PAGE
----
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Background and objectives

Since its founding in 2002, the University of Ontario Institute of Technology has quickly established itself as one of Canada’s newest publicly-funded research universities; it has enjoyed many successes and is well-positioned for the future. We have a great story to tell. Unfortunately, the university has also struggled with developing a definitive identity: 


2002 2006 2012 2014

The core brand challenges come down to:

  • Long and confusing name
    The name has six words (including the word ‘of’ twice), includes relatively bland and undifferentiated terms, and creates confusion about whether we are a ‘university’ or an ‘institute.’ Many people shorten our long name according to their own preference (such as ‘the University of Ontario,’ ‘Ontario Institute of Technology’, or other variations).
  • Challenging acronym
    The UOIT acronym creates persistently incorrect association with ‘U of T’ or the similar look of ‘UofT’ (the geographically proximate University of Toronto) and negative association with the term ‘you owe it.’ The three vowels make the acronym difficult to say without a great deal of practice. These distractions and awkward moments should otherwise be moments of opportunity for the university to strongly assert its brand.
  • Undifferentiated brand colour
    Our blue and white colour palette is synonymous with the palette used by many other universities.
  • Multiple ‘tagline’ messages
    Over time, the university has used the tagline, ‘Challenge. Innovate. Connect.’ on various branding communications. Recently, it introduced a new ‘Seriously Driven’ tagline for student recruitment campaigns as well as a new ‘Brave The Future’ tagline to rally stakeholders in its current fundraising campaign. Each tagline has its own treatment and the lack of co-ordination between messages adds to the confusion about the university’s brand and positioning.
  • Technology positioning
    The university’s mandate specifically focuses on being an institution of higher learning with a foundation in technology. Over time, this positioning has played an important role in differentiating the brand, but it has been somewhat marginalized in its current logo design and branding. The university is committed to affirming its technology-focused differentiation.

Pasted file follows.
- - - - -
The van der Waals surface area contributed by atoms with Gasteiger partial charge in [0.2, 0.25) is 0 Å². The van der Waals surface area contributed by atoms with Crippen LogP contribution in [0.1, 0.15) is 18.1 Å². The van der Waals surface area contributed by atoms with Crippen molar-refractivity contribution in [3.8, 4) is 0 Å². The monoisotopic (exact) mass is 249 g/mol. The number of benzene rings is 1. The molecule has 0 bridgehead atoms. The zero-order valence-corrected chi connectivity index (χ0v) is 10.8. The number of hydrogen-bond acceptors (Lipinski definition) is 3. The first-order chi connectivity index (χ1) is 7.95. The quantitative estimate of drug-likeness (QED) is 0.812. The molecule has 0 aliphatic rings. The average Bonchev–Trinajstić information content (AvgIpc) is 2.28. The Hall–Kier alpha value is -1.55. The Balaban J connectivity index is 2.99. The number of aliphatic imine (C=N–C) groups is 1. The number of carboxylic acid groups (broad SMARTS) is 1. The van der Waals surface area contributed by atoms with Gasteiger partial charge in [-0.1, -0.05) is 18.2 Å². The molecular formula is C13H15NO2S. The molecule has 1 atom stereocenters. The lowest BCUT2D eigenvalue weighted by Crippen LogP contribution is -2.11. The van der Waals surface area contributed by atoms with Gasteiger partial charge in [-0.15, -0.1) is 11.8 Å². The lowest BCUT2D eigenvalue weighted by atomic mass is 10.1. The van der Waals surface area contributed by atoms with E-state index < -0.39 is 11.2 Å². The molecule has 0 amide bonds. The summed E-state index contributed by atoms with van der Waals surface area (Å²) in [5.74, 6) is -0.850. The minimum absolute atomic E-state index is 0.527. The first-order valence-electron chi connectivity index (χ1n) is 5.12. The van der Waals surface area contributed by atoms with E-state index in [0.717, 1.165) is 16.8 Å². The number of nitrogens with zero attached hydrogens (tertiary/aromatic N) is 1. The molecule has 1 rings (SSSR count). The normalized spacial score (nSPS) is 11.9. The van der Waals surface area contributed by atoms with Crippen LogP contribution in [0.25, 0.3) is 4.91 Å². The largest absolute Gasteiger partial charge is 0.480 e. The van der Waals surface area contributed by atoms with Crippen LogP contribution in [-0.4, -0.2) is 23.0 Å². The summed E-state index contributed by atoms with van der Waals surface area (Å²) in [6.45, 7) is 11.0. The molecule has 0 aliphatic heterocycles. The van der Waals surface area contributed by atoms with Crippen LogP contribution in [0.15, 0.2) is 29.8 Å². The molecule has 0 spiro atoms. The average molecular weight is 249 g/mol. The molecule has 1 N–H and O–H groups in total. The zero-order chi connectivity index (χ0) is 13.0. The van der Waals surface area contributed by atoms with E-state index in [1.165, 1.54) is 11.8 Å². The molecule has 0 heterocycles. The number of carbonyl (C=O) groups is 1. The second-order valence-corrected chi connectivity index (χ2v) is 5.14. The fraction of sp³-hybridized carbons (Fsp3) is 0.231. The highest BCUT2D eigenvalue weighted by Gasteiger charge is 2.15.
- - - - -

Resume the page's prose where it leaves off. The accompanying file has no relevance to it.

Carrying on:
• Inconsistent branding standards
    While the university has logo guidelines, there are no firm visual identity standards entrenching the logo and the university’s brand. Instead, multiple logo versions have been designed depending on the required usage and circumstances, and applied on a case-by-case basis.

The goal is to develop a new visual identity for the University of Ontario Institute of Technology that addresses our core brand challenges. The new identity will build general awareness, support and excitement for the university among all stakeholder groups: students (current and prospective), faculty and staff (current and prospective), alumni, community and corporate partners (providing donations, university support), government and media. 

Objectives and criteria for our new brand and visual identity:
  •   Simple, unique and identifiable: Must stand out in a crowded academic landscape.
  •   Technology-focused: Must be consistent with our mandate, communicate our positioning as an innovative and leading-edge technology-focused institution.
  •   Modern and relevant: Should be approachable, untraditional and confident.
  •   Flexible : Must be useable across multiple applications that range in scale and touchpoints.

To clarify, we are not changing the university’s formal name through this brand initiative; we are changing the way we refer to the university so that it is clear and consistent. We will adopt a similar approach to that of some other universities, such as Western (official name: University of Western Ontario) and Virginia Tech (official name: Virginia Polytechnic Institute and State University). The official university name will remain University of Ontario Institute of Technology.


  • September 2018 - New potential moniker introduced to campus community
  • October to November 2018 - Consultations and engagement with campus community
  • December 2018 - New brand design initiated
  • January to February 2019 - Brand Advisory Group reviews new brand options
  • Monday, February 25 through Friday, March 1, 2019 - Brand Preview Week
  • mid-to-late March 2019 - New brand internal launch
  • Phased introduction April to August 2019 - Campus rollout and implementation (marketing, communications, branded items, brand opportunities)
  • August through fall 2019 - New brand external launch (2019-2020 admissions cycle, all marketing communications, website)